Cicero’s letter describing Octavian Caesar’s recent acts reaches Brutus and Cassius, and Cicero now calls them heroes of the Republic and asks them to save it.
Vorenus wants peace with the other gang leaders for the sake of the kids and the Consul. Accommodating Vorenus’ moods – formerly bloody, now peaceful – must be a pain, but he’s not a man you want to cross.
Cicero meets with Octavian Caesar to inform him that Brutus and Cassius are returning to Rome with 20 legions. Octavian has only four, which puts him at a significant disadvantage.
Finally Servilia appears in the episode, writing a letter to Brutus. She sends him his father’s ring, reminding him of their family’s historical position; an earlier Brutus was credited for killing the last Roman king, several centuries ago.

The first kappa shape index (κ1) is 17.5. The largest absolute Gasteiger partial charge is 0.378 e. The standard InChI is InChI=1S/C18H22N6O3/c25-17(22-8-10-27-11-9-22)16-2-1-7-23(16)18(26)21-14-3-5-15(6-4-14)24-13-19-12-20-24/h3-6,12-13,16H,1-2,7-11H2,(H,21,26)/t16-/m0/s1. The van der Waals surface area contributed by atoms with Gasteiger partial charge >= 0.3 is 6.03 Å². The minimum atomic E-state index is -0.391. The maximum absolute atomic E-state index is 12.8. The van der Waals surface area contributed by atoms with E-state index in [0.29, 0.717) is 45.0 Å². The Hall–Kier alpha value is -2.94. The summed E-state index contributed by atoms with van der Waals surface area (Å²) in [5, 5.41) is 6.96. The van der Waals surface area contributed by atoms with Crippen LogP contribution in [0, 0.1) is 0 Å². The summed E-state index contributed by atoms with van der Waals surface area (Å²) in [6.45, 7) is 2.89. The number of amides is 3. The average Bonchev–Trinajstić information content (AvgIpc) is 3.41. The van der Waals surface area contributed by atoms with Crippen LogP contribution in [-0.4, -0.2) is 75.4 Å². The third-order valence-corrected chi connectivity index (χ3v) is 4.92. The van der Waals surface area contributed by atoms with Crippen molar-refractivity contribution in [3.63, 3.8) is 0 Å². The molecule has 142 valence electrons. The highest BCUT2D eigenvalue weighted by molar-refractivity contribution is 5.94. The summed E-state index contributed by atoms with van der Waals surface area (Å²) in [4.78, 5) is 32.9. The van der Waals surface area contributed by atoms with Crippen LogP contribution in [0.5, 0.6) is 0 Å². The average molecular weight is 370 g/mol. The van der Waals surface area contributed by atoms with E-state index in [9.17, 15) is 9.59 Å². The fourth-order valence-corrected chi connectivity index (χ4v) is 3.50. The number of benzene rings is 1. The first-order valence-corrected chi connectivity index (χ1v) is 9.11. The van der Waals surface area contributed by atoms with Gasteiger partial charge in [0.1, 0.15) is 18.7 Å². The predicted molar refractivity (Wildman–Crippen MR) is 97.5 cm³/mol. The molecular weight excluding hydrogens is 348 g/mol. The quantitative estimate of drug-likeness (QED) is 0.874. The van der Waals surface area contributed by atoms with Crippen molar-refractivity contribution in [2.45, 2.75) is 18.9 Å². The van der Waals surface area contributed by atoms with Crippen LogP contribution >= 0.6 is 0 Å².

Antony not pleased by their situation; nor is Lepidus. Then Atia appears, like a queen dressed in amazing furs, and meets and sleeps with Antony. Octavian and Antony become allies; nothing like a common enemy to paper over differences!
After this we see a Vorenus family meal in which they all appear to be happy but Vorena the Elder has her hand in the position of a curse behind her back.